If anything, one can ask why some emperors from Maurya and Gupta Ages are not similarly designated? Why not the Chola and Pallava kings who established their rule in Southeast Asia (the world's largest Hindu temple is in Cambodia), and others who went beyond India's boundaries?

Rana Pratap was no doubt a brave and heroic person, who valiantly fought against Akbar. If every leader who bravely stood up to superior forces in vain deserves the title 'great', then Indian history would be replete with such 'great' men. What about Tipu Sultan whose defeat more than any other helped the British gain India (just as Rana Pratap's defeat helped Akbar consolidate the Mughal empire). Or is it a Hindu-Muslim question and hence Tipu Sultan cannot be great (he was Muslim after all).

Every brave fighter is not a 'great' king. Certainly appending 'great' needs to be looked into and reviewed when necessary, but it must be chosen with reason and applied equally to all. And why should 'the great' be limited to only rulers in the political sense? What about the great men and women who sought to reform India's social system, those who spread the message of love and brotherhood, and pioneered great ideas, who fought not just invaders but injustice?

The problem with Indianising education is -- 'What constitutes Indian'? Is it limited to only aspects of Hinduism? Naturally in any education in India, Hinduism is important, and the old texts such as the Vedas do matter. But it goes beyond Hinduism to aspects of Jainism and Buddhism, and later to the influence of Islam after it reached India.

Unfortunately, it is here that one cannot trust the RSS, who have an awful reputation for being more (brahmin) Hindu than Indian. We need a better institution to do that.

Even more important, Indian education needs to be reformed. It must get out of the "rote" mode, where memorising lessons is considered knowledge and focus on ideas, creativity, analyses, and experiments. Let students understand rather than just memorise their lessons, and apply it to today's world. The need of the hour is to ensure cent per cent education in the in the country, especially in the villages. Education in the rural areas must take into account the student's environment rather than seek to import urban images.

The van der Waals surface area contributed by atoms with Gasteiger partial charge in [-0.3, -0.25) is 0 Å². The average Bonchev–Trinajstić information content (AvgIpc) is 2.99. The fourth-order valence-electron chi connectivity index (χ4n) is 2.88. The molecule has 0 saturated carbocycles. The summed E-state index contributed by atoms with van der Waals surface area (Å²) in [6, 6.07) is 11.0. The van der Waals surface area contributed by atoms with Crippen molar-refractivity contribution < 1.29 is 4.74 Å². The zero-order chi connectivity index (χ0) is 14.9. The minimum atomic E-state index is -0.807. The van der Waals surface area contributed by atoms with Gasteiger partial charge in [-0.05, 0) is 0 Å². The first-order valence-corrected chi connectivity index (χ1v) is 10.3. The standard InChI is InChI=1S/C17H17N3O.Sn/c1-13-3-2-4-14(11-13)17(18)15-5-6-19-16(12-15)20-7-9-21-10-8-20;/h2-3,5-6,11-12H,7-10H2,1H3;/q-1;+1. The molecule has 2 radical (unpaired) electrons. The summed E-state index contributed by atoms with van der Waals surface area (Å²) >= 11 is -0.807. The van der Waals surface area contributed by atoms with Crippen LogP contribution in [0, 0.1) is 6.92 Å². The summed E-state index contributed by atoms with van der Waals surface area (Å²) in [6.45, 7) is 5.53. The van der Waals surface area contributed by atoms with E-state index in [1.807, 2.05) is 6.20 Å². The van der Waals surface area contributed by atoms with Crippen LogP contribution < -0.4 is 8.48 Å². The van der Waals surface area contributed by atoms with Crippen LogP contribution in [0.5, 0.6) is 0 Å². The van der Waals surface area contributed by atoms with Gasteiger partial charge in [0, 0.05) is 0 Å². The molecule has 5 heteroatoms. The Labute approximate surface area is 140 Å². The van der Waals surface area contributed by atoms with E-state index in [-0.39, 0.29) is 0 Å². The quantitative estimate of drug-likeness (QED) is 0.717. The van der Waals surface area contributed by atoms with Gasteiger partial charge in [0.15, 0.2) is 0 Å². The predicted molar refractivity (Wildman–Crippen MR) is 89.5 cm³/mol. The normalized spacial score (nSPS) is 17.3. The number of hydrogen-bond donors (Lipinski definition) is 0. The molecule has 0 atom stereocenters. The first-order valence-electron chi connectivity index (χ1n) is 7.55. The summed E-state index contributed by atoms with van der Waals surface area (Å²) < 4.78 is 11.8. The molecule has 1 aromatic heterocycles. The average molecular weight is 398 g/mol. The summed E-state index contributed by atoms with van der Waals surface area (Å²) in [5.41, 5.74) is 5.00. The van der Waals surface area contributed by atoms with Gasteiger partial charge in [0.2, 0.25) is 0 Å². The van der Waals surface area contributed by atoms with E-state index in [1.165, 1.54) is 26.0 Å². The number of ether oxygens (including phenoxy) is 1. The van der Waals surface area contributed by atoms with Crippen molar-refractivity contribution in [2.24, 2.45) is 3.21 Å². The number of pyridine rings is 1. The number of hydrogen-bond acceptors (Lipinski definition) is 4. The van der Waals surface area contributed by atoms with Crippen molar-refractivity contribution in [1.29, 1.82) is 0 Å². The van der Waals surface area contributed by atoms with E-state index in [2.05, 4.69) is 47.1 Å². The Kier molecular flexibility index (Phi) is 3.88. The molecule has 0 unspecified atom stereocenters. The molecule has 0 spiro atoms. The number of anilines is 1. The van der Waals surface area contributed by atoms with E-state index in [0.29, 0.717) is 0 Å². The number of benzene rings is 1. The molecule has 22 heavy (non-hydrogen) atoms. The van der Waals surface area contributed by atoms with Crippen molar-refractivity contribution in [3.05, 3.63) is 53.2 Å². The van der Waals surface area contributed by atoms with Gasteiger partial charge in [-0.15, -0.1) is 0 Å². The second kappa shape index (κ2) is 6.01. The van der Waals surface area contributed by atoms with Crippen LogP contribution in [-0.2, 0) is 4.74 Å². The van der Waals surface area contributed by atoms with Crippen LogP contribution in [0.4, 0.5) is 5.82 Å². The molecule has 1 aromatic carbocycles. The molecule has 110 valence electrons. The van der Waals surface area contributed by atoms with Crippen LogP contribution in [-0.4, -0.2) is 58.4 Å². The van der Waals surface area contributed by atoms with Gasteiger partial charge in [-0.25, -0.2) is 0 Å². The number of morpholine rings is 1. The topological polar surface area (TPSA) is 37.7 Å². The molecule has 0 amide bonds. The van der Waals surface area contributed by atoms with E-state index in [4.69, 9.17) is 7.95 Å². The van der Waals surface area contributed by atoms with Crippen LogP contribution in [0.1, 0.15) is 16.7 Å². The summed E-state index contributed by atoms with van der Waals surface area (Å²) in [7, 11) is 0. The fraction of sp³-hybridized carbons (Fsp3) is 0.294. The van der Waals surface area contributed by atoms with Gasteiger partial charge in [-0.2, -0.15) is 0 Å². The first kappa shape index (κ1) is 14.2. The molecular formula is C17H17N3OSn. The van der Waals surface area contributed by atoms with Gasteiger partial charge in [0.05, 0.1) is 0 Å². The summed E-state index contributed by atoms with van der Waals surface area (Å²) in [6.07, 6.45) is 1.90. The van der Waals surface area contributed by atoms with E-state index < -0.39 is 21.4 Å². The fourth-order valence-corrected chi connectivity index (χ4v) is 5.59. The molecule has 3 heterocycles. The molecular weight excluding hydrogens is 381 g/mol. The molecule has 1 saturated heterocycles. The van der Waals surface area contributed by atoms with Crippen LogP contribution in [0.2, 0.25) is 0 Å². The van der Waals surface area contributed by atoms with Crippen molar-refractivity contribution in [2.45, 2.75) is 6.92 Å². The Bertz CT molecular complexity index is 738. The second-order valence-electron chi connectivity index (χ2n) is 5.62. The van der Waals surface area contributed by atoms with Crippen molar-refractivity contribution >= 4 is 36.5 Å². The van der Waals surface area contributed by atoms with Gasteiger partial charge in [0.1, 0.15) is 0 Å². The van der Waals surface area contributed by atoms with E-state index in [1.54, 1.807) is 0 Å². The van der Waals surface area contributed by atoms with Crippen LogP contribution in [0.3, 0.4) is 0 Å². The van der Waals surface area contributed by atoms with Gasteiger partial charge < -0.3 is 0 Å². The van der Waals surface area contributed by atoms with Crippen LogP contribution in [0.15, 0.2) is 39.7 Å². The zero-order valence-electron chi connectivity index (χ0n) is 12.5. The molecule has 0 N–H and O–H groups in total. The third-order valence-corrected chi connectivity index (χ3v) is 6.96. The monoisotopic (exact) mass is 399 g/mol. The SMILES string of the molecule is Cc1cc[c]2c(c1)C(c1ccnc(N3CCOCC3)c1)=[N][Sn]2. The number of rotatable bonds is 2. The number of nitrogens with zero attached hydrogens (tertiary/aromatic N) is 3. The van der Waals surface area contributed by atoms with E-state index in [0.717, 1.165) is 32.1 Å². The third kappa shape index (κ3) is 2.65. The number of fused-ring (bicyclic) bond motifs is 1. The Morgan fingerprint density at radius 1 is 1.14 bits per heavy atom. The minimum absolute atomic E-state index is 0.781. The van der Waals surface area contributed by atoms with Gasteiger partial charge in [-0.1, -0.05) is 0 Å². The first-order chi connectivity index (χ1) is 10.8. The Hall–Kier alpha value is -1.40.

Sanskrit is not necessary right now. First, to say that not learning Sanskrit divorces you from your culture is humbug: do Europeans not know their culture because they do not speak Latin? Sanskrit today will only impose an additional burden on the students, who prefer to focus on the sciences and mathematics, more important in today's world. India has a three-language policy (four in case the student is in a state different from his mother tongue) and another language is totally unjustified. Hindi has also taken root in the country and a new language in schools will divert attention from it, thereby negating the entire effort to spread Hindi in India.

Moreover, teaching Sanskrit will prove just too expensive. Today, India needs more primary schools and incentives to ensure students do not drop out from schools. Fifty per cent of India is illiterate (most of them are from the so-called lower castes and tribes in the rural areas). Education accounts for only 2 per cent of the GDP today (the world norm is 5 per cent). Teaching Sanskrit to all students from Class III to Class XI (as was envisaged) can cost up to Rs 2 billion annually (more if all Indians have access to education); surely that money can be better utilised elsewhere.

Amberish K Diwanji